Ai To Replace Nurses

Ai To Replace Nurses

Ai To Replace Nurses

ai is coming for your job Board of Nursing

Introduction

The October 2023 issue of the Texas Board of Nursing Bulletin features an article titled “Ready or Not: AI is Coming,” shedding light on the potential integration of artificial intelligence (AI) into the nursing profession. The article discusses how AI is not merely supplementing the work of nurses but is poised to replace them in various historical nursing roles and responsibilities. This article provides an overview of the key points raised in the original article and highlights concerns surrounding the use of AI in nursing,

This article provides an overview of the key points raised in the original article concerning the use of AI in replacing those nurses who have left the bedside because of untenable and unsafe working conditions, mostly related to overly burdensome and overly acute nurse-to-patient-ratios.

AI in Nursing: A Comprehensive Review

The original article is well-structured and extensively referenced, exploring different AI modules and their applications within the clinical setting. It emphasizes the incorporation of AI to perform traditional nursing tasks, assessments, and patient monitoring. The article’s foundation is based on peer-reviewed literature, though it is important to note the absence of large-scale, multi-facility, and long-term studies examining the safety and efficacy of advanced AI in acute care settings.

Addressing the Nursing Shortage

One of the pressing issues discussed is the shortage of nurses and the urgent need for AI to bridge this gap. It acknowledges that many experienced and specialty-trained nurses are not returning to the clinical environment, but it does not delve into the reasons behind their departure. The article raises concerns about the use of AI as a potential band-aid solution to the nurse shortage, suggesting that AI cannot replace the invaluable experience, education, training, and intuition of seasoned nurses.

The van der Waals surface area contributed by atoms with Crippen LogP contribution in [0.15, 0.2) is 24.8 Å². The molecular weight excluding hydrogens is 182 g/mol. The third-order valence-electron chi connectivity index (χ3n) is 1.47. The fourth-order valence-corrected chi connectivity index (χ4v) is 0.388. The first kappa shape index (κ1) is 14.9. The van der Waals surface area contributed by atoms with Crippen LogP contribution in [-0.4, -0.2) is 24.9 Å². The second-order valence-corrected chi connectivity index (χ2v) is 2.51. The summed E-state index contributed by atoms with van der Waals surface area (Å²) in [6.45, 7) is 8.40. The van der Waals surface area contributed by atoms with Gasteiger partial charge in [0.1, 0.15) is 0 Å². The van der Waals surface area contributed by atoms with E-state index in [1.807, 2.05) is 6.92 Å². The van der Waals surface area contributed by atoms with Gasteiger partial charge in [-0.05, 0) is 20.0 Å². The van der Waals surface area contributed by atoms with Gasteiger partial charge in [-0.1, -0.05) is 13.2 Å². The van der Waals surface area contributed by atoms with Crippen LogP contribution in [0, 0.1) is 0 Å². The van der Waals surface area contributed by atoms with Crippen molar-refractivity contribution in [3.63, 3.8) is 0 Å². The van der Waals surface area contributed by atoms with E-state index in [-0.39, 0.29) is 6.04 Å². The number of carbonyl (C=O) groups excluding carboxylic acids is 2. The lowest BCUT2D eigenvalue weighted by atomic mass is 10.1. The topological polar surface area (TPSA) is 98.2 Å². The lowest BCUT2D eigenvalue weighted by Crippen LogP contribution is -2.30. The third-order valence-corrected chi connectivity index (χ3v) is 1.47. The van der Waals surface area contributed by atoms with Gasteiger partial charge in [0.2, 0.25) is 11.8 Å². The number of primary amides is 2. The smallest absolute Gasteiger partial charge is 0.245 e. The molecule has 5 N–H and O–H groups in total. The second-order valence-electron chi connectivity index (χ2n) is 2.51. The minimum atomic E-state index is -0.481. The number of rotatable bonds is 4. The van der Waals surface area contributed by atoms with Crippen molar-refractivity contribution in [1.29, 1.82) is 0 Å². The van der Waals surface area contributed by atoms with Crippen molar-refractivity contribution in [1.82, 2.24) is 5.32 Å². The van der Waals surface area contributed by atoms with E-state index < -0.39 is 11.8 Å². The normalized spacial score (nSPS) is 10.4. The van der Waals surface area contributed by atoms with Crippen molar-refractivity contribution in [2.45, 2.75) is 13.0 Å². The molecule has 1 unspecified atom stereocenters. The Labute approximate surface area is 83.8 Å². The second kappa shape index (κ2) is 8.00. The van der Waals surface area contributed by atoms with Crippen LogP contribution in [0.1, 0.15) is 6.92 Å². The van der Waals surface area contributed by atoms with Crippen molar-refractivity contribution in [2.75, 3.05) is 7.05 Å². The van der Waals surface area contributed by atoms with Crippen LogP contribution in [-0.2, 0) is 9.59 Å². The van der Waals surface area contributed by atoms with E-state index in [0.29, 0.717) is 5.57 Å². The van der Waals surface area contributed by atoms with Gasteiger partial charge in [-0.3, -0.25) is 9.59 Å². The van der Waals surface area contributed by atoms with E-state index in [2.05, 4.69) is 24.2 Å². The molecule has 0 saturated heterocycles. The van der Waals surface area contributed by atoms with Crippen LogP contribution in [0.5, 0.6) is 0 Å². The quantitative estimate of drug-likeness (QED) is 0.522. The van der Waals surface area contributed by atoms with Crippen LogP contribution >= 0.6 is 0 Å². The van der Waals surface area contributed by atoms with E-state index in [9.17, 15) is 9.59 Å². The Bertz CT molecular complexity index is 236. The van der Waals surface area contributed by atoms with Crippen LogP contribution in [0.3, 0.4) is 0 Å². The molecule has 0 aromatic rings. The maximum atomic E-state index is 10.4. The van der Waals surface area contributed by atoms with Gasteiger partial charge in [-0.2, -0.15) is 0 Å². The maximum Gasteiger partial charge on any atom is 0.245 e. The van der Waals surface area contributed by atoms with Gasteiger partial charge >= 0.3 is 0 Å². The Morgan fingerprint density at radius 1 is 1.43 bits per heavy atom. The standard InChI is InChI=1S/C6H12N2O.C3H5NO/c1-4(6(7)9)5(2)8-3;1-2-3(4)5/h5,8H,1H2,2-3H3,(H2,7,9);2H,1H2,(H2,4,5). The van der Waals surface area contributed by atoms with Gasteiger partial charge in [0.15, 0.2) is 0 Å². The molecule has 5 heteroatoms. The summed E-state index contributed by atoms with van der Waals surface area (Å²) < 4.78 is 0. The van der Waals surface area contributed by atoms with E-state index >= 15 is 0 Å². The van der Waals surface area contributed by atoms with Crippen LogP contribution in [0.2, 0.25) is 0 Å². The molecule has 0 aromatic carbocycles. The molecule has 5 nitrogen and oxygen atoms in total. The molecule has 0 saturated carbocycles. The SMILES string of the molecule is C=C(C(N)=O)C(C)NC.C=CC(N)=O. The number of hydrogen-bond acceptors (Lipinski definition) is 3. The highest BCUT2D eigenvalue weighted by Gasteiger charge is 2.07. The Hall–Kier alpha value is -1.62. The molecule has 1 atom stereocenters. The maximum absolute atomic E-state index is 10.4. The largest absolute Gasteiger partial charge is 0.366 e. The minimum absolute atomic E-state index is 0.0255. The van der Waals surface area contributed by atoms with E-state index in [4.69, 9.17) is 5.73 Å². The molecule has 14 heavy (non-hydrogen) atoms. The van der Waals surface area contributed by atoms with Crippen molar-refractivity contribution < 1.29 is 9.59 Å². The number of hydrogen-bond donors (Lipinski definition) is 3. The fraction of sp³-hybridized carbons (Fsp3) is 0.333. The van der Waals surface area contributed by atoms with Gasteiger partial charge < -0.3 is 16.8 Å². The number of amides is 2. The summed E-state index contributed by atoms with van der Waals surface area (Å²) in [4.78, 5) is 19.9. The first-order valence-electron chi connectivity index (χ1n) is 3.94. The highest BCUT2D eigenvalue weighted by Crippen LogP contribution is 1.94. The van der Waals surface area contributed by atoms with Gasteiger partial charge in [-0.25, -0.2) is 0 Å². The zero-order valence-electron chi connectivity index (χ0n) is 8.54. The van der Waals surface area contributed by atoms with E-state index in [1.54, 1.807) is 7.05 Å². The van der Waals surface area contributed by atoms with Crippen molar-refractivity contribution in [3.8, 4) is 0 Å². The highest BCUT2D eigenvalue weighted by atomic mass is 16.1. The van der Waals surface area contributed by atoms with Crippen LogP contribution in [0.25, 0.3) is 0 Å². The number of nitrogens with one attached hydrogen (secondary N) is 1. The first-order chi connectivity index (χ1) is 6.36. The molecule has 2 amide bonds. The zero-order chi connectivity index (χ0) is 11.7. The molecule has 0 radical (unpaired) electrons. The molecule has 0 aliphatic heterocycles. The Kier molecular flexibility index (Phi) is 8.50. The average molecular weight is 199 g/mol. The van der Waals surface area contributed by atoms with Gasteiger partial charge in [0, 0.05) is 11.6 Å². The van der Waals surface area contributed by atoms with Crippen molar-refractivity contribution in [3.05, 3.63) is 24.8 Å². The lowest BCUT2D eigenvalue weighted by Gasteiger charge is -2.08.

Remote Patient Monitoring

The article highlights the use of AI for remote patient monitoring, encompassing the ability to track vital signs and changes in patient conditions from a distance. It provides examples of remote monitoring tools, including blood pressure monitors, pulse oximeters, cardiac event recorders, positive airway pressure machines, and physical activity trackers. However, it emphasizes that AI may not detect subtle changes in a patient’s condition, such as alterations in sensorium, skin color, respirations, or neurological signs, which are typically within the purview of nurses. It is the special, well developed skills and instinct of nurses that pick up on these subtle cues and changes.

AI Algorithms and Nurse Decision-Making

Another application of AI discussed in the article is using algorithms to guide nurses in decision-making. The article voices concerns about this approach, stating that nurses are educated to use critical thinking and evidence-based practices. Nurses are not technologists who rely solely on computer outputs; they have an independent duty to their patients and a responsibility to advocate for their well-being.

The Real Problem: Unsafe Work Environments

While acknowledging that nurses need assistance with non-nursing tasks, the article argues that nurses are not seeking relief from patient care responsibilities. Instead, they desire support with ancillary duties, such as secretarial work, housekeeping, medical technician tasks, and cost-capturing responsibilities. The underlying issue, as emphasized, is unsafe work environments, characterized by unreasonable patient-to-nurse ratios and a lack of a safety culture.

The Role of Boards of Nursing and Professional Organizations

The article calls for Boards of Nursing, Professional Nursing Organizations, and Corporate Healthcare Organizations to address the root problem rather than seeking workarounds. It emphasizes that thousands of nurses have left clinical settings due to safety concerns, and these organizations should advocate for safer conditions to protect nurses’ licenses.

Conclusion: AI Integration in Nursing

In conclusion, the original article “Ready or Not: AI is Coming” raises critical concerns about the rapid integration of artificial intelligence into the nursing profession. While acknowledging the undeniable benefits of AI in healthcare, it underscores the importance of treading cautiously and considering the broader implications. The article correctly highlights the urgency of addressing the nursing shortage but falls short in addressing the reasons behind experienced nurses leaving the clinical setting. It emphasizes that the crisis extends beyond numerical shortages and is rooted in unsafe work environments and a lack of a safety culture.

Source: Texas Board of Nursing Bulletin

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